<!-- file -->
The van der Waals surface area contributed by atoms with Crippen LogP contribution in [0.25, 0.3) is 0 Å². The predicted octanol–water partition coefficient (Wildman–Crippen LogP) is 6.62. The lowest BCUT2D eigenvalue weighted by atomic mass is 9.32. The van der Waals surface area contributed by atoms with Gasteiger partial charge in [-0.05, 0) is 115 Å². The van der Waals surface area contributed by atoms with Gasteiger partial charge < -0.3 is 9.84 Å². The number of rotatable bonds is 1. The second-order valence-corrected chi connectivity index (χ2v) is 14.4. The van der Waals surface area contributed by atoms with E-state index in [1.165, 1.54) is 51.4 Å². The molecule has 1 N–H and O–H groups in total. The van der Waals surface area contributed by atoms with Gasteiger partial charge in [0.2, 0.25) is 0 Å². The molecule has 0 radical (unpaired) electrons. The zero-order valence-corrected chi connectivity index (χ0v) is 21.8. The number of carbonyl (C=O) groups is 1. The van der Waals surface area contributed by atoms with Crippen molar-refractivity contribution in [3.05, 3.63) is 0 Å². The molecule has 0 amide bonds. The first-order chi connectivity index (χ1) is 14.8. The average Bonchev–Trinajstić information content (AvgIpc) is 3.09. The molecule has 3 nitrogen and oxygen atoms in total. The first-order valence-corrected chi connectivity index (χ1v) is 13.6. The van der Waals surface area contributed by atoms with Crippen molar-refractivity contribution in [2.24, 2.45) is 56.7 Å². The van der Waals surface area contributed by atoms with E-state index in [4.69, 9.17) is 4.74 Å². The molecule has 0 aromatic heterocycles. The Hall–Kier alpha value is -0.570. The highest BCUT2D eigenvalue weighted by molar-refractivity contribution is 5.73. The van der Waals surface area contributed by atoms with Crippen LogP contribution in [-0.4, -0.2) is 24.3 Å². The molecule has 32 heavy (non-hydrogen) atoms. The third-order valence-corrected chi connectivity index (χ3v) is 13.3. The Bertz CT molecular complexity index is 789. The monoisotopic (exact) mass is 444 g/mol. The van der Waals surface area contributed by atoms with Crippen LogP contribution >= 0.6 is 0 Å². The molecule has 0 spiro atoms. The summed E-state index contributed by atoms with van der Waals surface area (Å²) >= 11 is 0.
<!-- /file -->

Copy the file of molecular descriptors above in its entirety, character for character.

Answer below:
The van der Waals surface area contributed by atoms with Crippen LogP contribution in [0.25, 0.3) is 0 Å². The predicted octanol–water partition coefficient (Wildman–Crippen LogP) is 6.62. The lowest BCUT2D eigenvalue weighted by atomic mass is 9.32. The van der Waals surface area contributed by atoms with Gasteiger partial charge in [-0.05, 0) is 115 Å². The van der Waals surface area contributed by atoms with Gasteiger partial charge < -0.3 is 9.84 Å². The number of rotatable bonds is 1. The second-order valence-corrected chi connectivity index (χ2v) is 14.4. The van der Waals surface area contributed by atoms with E-state index in [1.165, 1.54) is 51.4 Å². The molecule has 1 N–H and O–H groups in total. The van der Waals surface area contributed by atoms with Gasteiger partial charge in [0.2, 0.25) is 0 Å². The molecule has 0 radical (unpaired) electrons. The zero-order valence-corrected chi connectivity index (χ0v) is 21.8. The number of carbonyl (C=O) groups is 1. The van der Waals surface area contributed by atoms with Crippen molar-refractivity contribution in [3.05, 3.63) is 0 Å². The molecule has 0 amide bonds. The first-order chi connectivity index (χ1) is 14.8. The average Bonchev–Trinajstić information content (AvgIpc) is 3.09. The molecule has 3 nitrogen and oxygen atoms in total. The first-order valence-corrected chi connectivity index (χ1v) is 13.6. The van der Waals surface area contributed by atoms with Crippen molar-refractivity contribution in [2.24, 2.45) is 56.7 Å². The van der Waals surface area contributed by atoms with E-state index in [4.69, 9.17) is 4.74 Å². The molecule has 0 aromatic heterocycles. The Hall–Kier alpha value is -0.570. The highest BCUT2D eigenvalue weighted by molar-refractivity contribution is 5.73. The van der Waals surface area contributed by atoms with Crippen LogP contribution in [-0.4, -0.2) is 24.3 Å². The molecule has 32 heavy (non-hydrogen) atoms. The third-order valence-corrected chi connectivity index (χ3v) is 13.3. The Bertz CT molecular complexity index is 789. The monoisotopic (exact) mass is 444 g/mol. The van der Waals surface area contributed by atoms with Crippen LogP contribution >= 0.6 is 0 Å². The molecule has 0 spiro atoms. The summed E-state index contributed by atoms with van der Waals surface area (Å²) >= 11 is 0.